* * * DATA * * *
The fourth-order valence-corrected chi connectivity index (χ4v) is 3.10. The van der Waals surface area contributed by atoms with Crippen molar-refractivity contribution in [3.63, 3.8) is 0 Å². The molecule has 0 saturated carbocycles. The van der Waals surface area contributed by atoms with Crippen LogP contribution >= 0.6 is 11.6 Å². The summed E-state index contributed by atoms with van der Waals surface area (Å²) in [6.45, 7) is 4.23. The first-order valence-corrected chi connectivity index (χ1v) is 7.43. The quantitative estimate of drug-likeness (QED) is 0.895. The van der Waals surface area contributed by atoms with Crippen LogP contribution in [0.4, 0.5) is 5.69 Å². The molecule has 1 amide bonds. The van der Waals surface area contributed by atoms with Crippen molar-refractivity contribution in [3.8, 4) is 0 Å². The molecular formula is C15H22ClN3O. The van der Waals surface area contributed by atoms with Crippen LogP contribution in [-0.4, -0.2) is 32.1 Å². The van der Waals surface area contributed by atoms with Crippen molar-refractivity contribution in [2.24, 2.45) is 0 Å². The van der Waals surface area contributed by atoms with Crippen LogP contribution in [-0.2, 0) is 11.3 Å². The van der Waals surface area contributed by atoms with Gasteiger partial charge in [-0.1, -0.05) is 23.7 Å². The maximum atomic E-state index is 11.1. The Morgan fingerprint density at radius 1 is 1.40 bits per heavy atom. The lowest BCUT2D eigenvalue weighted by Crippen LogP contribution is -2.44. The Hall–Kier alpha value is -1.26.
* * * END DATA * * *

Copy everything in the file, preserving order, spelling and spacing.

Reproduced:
The fourth-order valence-corrected chi connectivity index (χ4v) is 3.10. The van der Waals surface area contributed by atoms with Crippen molar-refractivity contribution in [3.63, 3.8) is 0 Å². The molecule has 0 saturated carbocycles. The van der Waals surface area contributed by atoms with Crippen LogP contribution >= 0.6 is 11.6 Å². The summed E-state index contributed by atoms with van der Waals surface area (Å²) in [6.45, 7) is 4.23. The first-order valence-corrected chi connectivity index (χ1v) is 7.43. The quantitative estimate of drug-likeness (QED) is 0.895. The van der Waals surface area contributed by atoms with Crippen LogP contribution in [0.4, 0.5) is 5.69 Å². The molecule has 1 amide bonds. The van der Waals surface area contributed by atoms with Crippen molar-refractivity contribution in [3.8, 4) is 0 Å². The molecular formula is C15H22ClN3O. The van der Waals surface area contributed by atoms with Crippen LogP contribution in [-0.4, -0.2) is 32.1 Å². The van der Waals surface area contributed by atoms with Crippen molar-refractivity contribution in [2.24, 2.45) is 0 Å². The van der Waals surface area contributed by atoms with Crippen LogP contribution in [-0.2, 0) is 11.3 Å². The van der Waals surface area contributed by atoms with Gasteiger partial charge in [-0.1, -0.05) is 23.7 Å². The maximum atomic E-state index is 11.1. The Morgan fingerprint density at radius 1 is 1.40 bits per heavy atom. The lowest BCUT2D eigenvalue weighted by Crippen LogP contribution is -2.44. The Hall–Kier alpha value is -1.26.